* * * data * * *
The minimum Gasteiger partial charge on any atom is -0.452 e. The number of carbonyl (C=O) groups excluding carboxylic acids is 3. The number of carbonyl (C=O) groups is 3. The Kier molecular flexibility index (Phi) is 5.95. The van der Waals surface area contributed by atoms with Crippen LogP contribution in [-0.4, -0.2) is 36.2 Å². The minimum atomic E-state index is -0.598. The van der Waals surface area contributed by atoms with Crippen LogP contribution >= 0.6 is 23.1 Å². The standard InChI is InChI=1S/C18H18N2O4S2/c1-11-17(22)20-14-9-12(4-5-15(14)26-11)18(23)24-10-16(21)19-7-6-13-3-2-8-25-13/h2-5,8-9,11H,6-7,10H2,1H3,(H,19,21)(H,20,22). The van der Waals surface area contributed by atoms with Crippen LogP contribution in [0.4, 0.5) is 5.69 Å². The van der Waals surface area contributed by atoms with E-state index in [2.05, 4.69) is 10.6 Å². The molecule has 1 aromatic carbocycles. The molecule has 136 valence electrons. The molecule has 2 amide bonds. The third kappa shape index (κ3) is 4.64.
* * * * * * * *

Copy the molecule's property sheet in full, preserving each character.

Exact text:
The minimum Gasteiger partial charge on any atom is -0.452 e. The number of carbonyl (C=O) groups excluding carboxylic acids is 3. The number of carbonyl (C=O) groups is 3. The Kier molecular flexibility index (Phi) is 5.95. The van der Waals surface area contributed by atoms with Crippen LogP contribution in [-0.4, -0.2) is 36.2 Å². The minimum atomic E-state index is -0.598. The van der Waals surface area contributed by atoms with Crippen LogP contribution >= 0.6 is 23.1 Å². The standard InChI is InChI=1S/C18H18N2O4S2/c1-11-17(22)20-14-9-12(4-5-15(14)26-11)18(23)24-10-16(21)19-7-6-13-3-2-8-25-13/h2-5,8-9,11H,6-7,10H2,1H3,(H,19,21)(H,20,22). The van der Waals surface area contributed by atoms with Crippen LogP contribution in [0.4, 0.5) is 5.69 Å². The van der Waals surface area contributed by atoms with E-state index in [2.05, 4.69) is 10.6 Å². The molecule has 1 aromatic carbocycles. The molecule has 136 valence electrons. The molecule has 2 amide bonds. The third kappa shape index (κ3) is 4.64.